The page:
1952-10-29; Central Michigan Life
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Political Candidates to Be Introduced Tonight; Voted on Tomorrow -it:. •3D Dick Balwinski of the Students' Rights Party and John Blake of the Campus Party will be introduced to the student body tonight in the Auditorium at 7 p.m. The assembly's purpose is to acquaint students with the candidates for office in tomorrow's general elections. Blake and Balwinski are candidates for the office of president of the student body, the highest office in student government. DICE BALWINSKI In addition to Blake and Balwinski, 57 other candidates to office in the general elections and the Men's Union elections will be introduced. These include the class officers and senators, vice- president of the student body candidates, and Men's Union candidates. The Students' Rights Party has nominated 26 candidates, the Campus Party 25, and two independants are running.. Six students are running for ihe three Men's Union posts. The polls will be open from 9 a.m. to 5 p.m. tomorrow, and the precinct system used in the Home coming Queen's election will be used in the general elections. The same voting procedures will also be followed. Off-campus students must vote in the first floor foyer of Warriner Hall, and dorm residents must vote in their respective dorms. Activity cards must be presented to the poll attendants before a student will be given a ballot. In filling out the ballot, the voter should be sure to mark an "X" in the square in front of the names of the candidates for whom he wishes to vote. If this procedure is not followed, the ballot will not be counted. Each student will be eligible to vote for the president of the student body and the vice-president of the student body, four class officers, two class sena tors. Male siudents will elect a vice-president of the Men's Union, and a freshman and sophomore representative _ o the Men's Union Board. John Trask is running with Balwinski on the Students' Rights ticket against Ted Beauregard, who is teamed with Blake on the Campus Party ticket for the vice- presidency of the student body. In the senior class Jerry Atkinson (SRP) is running against Art Rice (CP) for president. For the class vice-presidency, Anne Powell (CP) is running against Tom Simpson (SRP) and Bob Bonnell (I). Phyllis Gordon (SRP) is opposing Barbara Pearce (CP) for secretary, and Marianne Schlemmer (SRP) is running for treasurer against Dick Zanter (CP). Senior class senator races are between Joan May and George Dilas of the CP and Norma Levi and Jim Fitzgerald of SRP. Two senators will be elected from each class. In the junior class for president, vice-president and secretary respectively, Campus Party candidates Bob Riggs, Josephine Nic- kora, and Jacqueline Watt are,, running against Students' Rights Party Candidates Jack Clary, Bob Brandt, and Sheila Maule. Pat Branch is the only candidate running for treasurer for the junior class. She is an SRP candidate. Pat Thwaites and Ray Roberts of the SRP are running against Jim Jaksa and Ed Johnson of the CP for junior class senators. In ihe sophomore class, the VOL. 34 CENTRAL MICHIGAN COLLEGE. MT. PLEASANT, MICH., OCT. 29. 1952 NO. 6 Twirp Season, Nov. 7, B, Makes Women Put Oil on Purse Zippers by William Edmonds Comes the weekend of November 7 and 8, and the campus will take on a much different look than it has on prior weekends. The week before will also be in somewhat of an uproar. Why is this week to be different? The answer is really quite' complicated because "Twirp Season" gets underway, and every guy on and off campus that goes on a date will be treated for free. Maybe the married "Twirps" will go out, but I doubt it. On Friday noon, which happens Attendance Record Set at Homecoming Central's 19 5 2 Homecoming welcomed approximately 6,500 graduates and friends, one of the largest crowds on record. The three-day festivities, which were opened with the Freshman-Sophomore Games on Friday, were brought to a close Sunday with various organization breakfasts. Barnes Hall, represented by Ben Wells, Saginaw sophomore, was awarded first prize for the most originally decorated dormitory. A Chippewa gridman scoring a touchdown while a Huron took game time out to oggle at an Indian maiden was the winning theme. First prize for the most beautiful float was won by Delia Sigma Epsilon. Sigma Phi Omicron and Alpha Sigma Tau took second and ihird prize, respectively. The Delta Sigma Epsilon's prize winning float presented a large umbrella to carry out the title "Central Reigns." A pastel roulette wheel with "Bet on the Chips" represented SPO. A white swan in imitation water with the slogan "Central Glides to Victory" won for Alpha Sigma Tau. For ihe most original float decorations. Kappa Gamma was announced ihe winner wiih a float entitled "We're Expeciin' T'win," wiih old man siork riding along. Second prize went to the Women's Recreation Association, whose float was entitled "There Goes Our Date" and depicted two jnourners_for a Huron on a str^tcheT^ndTthree cneerlesder& for Central. The Natural Science Club received third prize. Their float carried a large beetle capturing a worm and used the slogan "Crush It—It's Normal." During ihe game halftime Homecoming Queen Sally Dierich, Saginaw junior, was crowned; and her court, Ann Gibbs, Williamsion junior; Sue Gottschalk, Hesperia sophomore; Joan Johnson, White Cloud senior; and Dolores Mooney, Owosso. senior; was presented. The Michigan Normal and Central Michigan bands performed, after the coronation ceremony. to fall on the seventh of Novem ber, "Dog Patch" weekend will be started officially by the reading of the Proclamation, which is what "we all" can and cannot do during the following 36 hours. As soon as ihis little chore has been dispensed wih, ihe ordeal of ihe tag period siaris. Every female on campus will find a little tag just for her in her dormitory box. Off campus and married students will be able io pick up iheir tags Friday morning in ihe Dean of Women's office. In the evening, when the moon is bright, a special Dog Patch Square Dance will be held in the main gymnasium. All "Daisy Mae's" and "Lil Abner's" will have the opportunity to dance to special Dog Patch tunes. The . morning of November 8 will dawn with many strained muscles and fallen arches from the night before. However, this Language Conference Slated Here Saturday Central's department of foreign languages will sponsor its annual conference for teachers of foreign languages Saturday. Area high school teachers and students will participate in the event. The day's program will open with registration and a coffee hour in Wightman Hall from 10-11 a.m. Groups discussions will take place from 11-12 a.m. After luncheon, Dr. William G. Merhab, school of education, University of Michigan, will lead a discussion of "Publicizing Foreign Language Values" in Keeler Union Dining Rooms. must not get us down, for we must be ready to rush over to the Warriner Hall Auditorium during the early p.m. hours for a look at the "Dog Patch Special." This happens to be a quiz and talent program to pick the mayor of Dog Patch. There will be an added treat for everyone in the form of a faculty talent program. All of this social and unsocial get-together is to be sponsored by the Central Radio Guild and the Student Social Activities Committee. Anyone who would like a better view of actual Dog Patch living can see a movie about our hero "Little Abner" at 7; 15 p.m. in ihe auditorium. At 9 p.m. everyone should get into his dog patch clothes (jeans are not acceptable) and trot over to the big dance in the athletic building's main gymnasium. If you don't bring your tag, you won't get in. We also can expect to be served refreshments and maybe even win the prize for the best costume. During intermission there will be some "novel Dog Patch entertainment". Gad! What's in store for us? All-College Assembly Scheduled November 3 An all-college assembly November 3 at 7:30 p.m. will culminate a day of conferences and class meetings for Dr. S. E. Gerard Priestly, British authority on international and human relations. He will speak on inter-group frictions as they threaten world peace. Dr. Priestly appears under ihe auspices of ihe Michigan Council for UNESCO, and his presence on campus is ihe result of joint efforis of ihe Intergroup Relations Commiiiee and ihe Assembly Committee. DR. S. E. GERARD PRIESTLY Dr. Priestly was moderator for the radio program, "United Nations Forum of the Air," for two years. His work has taken him to 35 countries, including some behind the iron curtain. SRP is running Verne Hawes, Don Smith, Bonnie Jackson, and Sy Maxfield against Ben Wells, Roger Dingman, Marilyn Spur- lock, and Jewell Chaffee of ihe CP. Sophomore senatorial candidates for ihe CP are Norm- Smith and Hal Josehari who are opposed by Sieve Maro- vich and Hal Bliss. Freshman SRP candidates JOHN BLAKE Bruce MacPherson, Dan Gloss, Sandra Meyer, and Joan Clapp are running for calss officers against CP nominees Loren Gray, Richard Shulaw, Marilyn Friday, and JoEUen Strassel. Five nominees are running for two freshman senatorial posts. They are Ruth Crosby (I), Bob Foster (CP), Jack Haskins (SRP), Sue Mason (SRP), and Dick Sim- zac (CP). In the Men's Union election James Bower is running against Jack White for vice-president. Ted Parkhurst opposes Philip Wobrock for sophomore representative, and Roger Wenzel is running against Joseph Zakrajsek for freshman representative. Election results will be announced in Keeler Union Grillroom at approximately 8 p.m. tomorrow evening. News Briefs The picture of those students elected to "Who's Who in Leading Colleges and Universities" will be taken Monday, November 3, at 9:15 p.m. in Sloan's basement. This will be the group picture for the CHIPPEWA and all Who's Who representatives are urged to be present. * * * Miss Dorothy Schaefer, assistant professor of personnel, was guest speaker at the Home Economics Club celebration of United Nations Day in the Home Management House, October 21. Also included on the program were Cyrus Travallali, Iran junior, and Arturo Cordova, Mexico City sophomore, who told of their respective countries. Refreshments were served. Dancers Appeal to Ballet Lovers, Skeptics ^inderella^cheduled Tomorrow and Friday Two matinee performances of "Cinderella" will be given Thursday and Friday afternoons for the children of the community, and an evening performance will be given tomorrow night at 8:15 p.m. in Warriner Hall Auditorium for adults. Admission for students is 25 cents, and tickets may be purchased at the door for the evening performance. All proceeds will be used to purchase new equipment for the Community Hospital. by Harriet Horn The popular concept of the "u n i t i t i a t e d" that ballet is "strictly for the birds" was shattered for many with the appearance of the Ballet Russe here Monday night. Although the final selections, "Cirque de Deux" and "Gaite Parisienne," were without a doubt audience favorites, the more classic "Swan Lake" and "The Blue Bird and the Enchanted Princess" -w^r^^lso-warrnly_J3C£U£edj3^^ crowd. For sheer beauty and grace "Swan Lake" cannot be equaled. The simple, bui poignant story of ihe prince and .ihe swan queen, ihe hauniingly beautiful Tchaikovsky music, ihe ballerinas in traditional white costumes gliding across a "moonlit" stage combine io create a spectacle unequalled in ihe ballet world. Moscelyn Larkin as the swan queen, and later the ballerina in "Cirque de Deux" and the flower girl in "Gaite," seemed to an amateur to be the more skilled and graceful of the two leading bal lerinas of the troupe. Her lovely and expressive hands and arms were a dance in themselves. Tchaikovsky's less-f a m i 1 i a r "Blue Bird" was probably the least popular number on the program. Although the dancers were beautifully costumed and performed brilliantly, audience appeal was lessened by the fact that the story thread was almost completely hidden. Humor was victorious over skill, according io audience re- a^ion^o^^orinod's-^irque-de— Deux" or "Circus for Two." The classic posturings of the ballerina and ihe premier danseur were forgotten as all eyes turned to watch ihe clowning of iheir pages. The crowd was given a taste of the spectacle to be presented in the final number by the lovely pink and blue costumes worn in "Cirque." Offenbach's gay and impudent music forms a perfect background for "Gaite," a perfect finale for the evening's perfect performance. One of the most popular ballets of our day, with reason", the dance exudes all the atmosphere of Paris of the second Empire. The humorous element is introduced by the Peruvian, danced by Gerald Teijelo, also the male page in "Cirque." The romantic element is found in the amours of the glove seller and the baron, the flower girl and the officer, and the other couples who meet in the Cafe Tortoni, where the ballet is set. The spectacular element is interjected by the can can dancers whose agility seemed super-human. These elelnenis~^w"eTre—com>— bined wiih marvelous dancing and gorgeous costumes io climax an evening of superior entertainment. Although the two-piano arrangements used as accompaniments were well-done, the numbers might have been slightly more effective with an orchestral accompaniment. All-in-all, it was an unforgettable evening for ballet lovers and those unfamiliar with the art. Best of all, many found that so- called "culture" could be understandable and excitingt in spite of former skepticism.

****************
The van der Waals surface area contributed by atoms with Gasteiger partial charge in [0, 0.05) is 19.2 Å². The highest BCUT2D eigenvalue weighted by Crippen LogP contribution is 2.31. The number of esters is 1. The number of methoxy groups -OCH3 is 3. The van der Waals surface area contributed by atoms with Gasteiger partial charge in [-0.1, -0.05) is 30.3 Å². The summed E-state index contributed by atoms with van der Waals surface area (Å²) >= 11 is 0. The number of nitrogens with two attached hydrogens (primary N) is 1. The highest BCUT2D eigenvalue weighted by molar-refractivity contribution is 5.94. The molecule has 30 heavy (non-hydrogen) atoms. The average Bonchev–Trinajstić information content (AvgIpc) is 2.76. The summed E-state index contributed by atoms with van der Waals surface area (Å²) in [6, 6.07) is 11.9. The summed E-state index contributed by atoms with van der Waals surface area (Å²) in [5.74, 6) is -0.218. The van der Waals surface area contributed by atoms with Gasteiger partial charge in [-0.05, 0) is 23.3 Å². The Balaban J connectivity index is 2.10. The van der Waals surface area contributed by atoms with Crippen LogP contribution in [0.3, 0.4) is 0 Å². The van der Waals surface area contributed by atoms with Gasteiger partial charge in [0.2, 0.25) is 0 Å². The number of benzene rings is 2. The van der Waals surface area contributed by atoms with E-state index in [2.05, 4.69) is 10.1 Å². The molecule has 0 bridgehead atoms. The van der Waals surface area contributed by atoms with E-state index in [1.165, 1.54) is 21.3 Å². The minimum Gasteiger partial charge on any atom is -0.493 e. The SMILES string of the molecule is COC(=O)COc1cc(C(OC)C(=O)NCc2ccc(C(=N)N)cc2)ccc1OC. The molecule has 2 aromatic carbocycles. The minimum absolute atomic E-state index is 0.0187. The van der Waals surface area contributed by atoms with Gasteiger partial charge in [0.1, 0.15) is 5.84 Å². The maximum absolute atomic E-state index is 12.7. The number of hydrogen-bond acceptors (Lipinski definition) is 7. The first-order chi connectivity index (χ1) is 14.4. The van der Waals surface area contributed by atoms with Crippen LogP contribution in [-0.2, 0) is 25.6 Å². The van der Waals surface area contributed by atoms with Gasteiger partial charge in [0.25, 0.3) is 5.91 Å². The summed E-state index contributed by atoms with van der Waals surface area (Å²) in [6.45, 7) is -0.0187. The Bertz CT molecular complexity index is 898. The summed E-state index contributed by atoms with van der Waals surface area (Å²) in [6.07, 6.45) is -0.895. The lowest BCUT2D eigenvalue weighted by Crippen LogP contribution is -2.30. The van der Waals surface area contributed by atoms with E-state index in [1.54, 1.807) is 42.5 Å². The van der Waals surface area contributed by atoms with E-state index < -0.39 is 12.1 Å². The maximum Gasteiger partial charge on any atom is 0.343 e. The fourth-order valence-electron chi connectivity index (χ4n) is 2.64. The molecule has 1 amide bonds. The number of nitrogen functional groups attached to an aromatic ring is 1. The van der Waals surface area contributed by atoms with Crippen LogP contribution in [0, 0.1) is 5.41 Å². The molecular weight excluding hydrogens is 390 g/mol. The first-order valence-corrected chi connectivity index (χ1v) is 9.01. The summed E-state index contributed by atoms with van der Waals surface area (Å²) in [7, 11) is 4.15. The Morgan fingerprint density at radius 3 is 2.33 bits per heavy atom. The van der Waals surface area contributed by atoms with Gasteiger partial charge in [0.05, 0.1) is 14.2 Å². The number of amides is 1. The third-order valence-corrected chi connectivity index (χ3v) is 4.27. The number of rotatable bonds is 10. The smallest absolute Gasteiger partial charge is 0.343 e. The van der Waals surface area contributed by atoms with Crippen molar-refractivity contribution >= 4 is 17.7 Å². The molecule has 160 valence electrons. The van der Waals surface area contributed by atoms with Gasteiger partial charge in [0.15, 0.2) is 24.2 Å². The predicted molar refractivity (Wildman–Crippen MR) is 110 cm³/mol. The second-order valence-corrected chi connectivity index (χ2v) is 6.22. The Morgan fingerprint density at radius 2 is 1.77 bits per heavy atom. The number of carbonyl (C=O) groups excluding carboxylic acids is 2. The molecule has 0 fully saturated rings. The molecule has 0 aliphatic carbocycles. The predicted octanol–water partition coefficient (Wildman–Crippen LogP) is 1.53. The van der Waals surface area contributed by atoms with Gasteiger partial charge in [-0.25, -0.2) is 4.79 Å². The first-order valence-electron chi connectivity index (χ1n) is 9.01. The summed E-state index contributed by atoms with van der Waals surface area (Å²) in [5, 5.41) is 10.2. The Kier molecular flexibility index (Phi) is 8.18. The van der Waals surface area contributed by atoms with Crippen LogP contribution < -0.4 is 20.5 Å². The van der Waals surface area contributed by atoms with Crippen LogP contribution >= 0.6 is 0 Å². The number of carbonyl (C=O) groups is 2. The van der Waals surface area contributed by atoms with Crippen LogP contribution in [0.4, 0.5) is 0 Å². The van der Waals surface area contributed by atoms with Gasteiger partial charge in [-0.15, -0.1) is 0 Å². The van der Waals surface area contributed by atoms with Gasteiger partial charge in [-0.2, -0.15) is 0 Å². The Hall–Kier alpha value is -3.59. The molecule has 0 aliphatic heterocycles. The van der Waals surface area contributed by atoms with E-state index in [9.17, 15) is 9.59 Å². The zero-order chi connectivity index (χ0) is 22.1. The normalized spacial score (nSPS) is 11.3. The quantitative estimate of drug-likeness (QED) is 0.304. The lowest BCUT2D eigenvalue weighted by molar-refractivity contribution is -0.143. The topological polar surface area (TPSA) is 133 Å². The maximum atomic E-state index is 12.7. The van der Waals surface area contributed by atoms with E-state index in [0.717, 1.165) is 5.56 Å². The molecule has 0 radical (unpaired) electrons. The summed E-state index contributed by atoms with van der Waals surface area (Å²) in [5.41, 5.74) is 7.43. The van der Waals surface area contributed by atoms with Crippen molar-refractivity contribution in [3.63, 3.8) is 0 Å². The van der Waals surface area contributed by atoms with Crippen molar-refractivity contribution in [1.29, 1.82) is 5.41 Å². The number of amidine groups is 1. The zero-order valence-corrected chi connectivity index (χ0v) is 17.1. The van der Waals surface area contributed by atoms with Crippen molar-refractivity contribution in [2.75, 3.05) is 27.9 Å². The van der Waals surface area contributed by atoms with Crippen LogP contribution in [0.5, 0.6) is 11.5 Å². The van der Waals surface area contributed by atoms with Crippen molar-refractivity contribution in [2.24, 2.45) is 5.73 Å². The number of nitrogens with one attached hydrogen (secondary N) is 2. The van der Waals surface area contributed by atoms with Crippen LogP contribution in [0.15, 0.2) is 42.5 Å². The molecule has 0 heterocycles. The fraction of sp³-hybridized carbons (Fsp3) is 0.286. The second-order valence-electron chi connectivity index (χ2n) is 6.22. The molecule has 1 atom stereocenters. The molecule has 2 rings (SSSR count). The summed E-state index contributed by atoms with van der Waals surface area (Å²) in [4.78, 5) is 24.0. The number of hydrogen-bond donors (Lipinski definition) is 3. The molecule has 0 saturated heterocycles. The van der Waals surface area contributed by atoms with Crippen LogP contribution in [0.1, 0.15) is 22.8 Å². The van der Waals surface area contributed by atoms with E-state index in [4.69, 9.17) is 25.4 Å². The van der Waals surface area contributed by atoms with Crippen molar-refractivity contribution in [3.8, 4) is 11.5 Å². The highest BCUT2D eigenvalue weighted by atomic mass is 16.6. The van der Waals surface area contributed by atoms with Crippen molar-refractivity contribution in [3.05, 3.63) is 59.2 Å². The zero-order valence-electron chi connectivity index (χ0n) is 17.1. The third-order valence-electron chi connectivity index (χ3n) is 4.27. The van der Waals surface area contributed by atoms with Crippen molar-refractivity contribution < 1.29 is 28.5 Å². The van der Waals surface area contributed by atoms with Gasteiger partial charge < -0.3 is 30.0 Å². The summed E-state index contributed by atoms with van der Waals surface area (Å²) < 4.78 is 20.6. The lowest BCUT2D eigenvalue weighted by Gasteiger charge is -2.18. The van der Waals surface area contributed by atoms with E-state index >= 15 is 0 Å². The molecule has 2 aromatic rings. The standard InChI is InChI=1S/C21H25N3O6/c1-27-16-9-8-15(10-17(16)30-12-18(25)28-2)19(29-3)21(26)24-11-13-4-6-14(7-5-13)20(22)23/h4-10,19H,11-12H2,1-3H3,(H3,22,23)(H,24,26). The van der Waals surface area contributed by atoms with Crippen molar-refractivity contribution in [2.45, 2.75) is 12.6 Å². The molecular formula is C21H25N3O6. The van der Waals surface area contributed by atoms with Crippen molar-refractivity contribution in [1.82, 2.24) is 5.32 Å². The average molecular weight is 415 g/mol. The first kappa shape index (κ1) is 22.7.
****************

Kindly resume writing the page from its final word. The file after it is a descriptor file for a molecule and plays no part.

|Title||1952-10-29; Central Michigan Life|
|Publisher||Students of Central Michigan University|
|Description||Issue of the student newspaper of Central Michigan University. Also known as CM-Life. Originally published biweekly. Later published three times a week during the academic year and once a week during the summer. Began publication in 1941. Previously known as Central State Life. Issues from 1999 to the present are available online at the CMLife website.|
|Subject/Keywords||Central Michigan University - Newspapers; Mount Pleasant (Mich.) - Newspapers; Isabella County (Mich.) - Newspapers; College student newspapers and periodicals;|
|Copyright Permission||Copyright 1952 by Central Michigan University. This material is copyrighted and any further reproduction or distribution is prohibited.|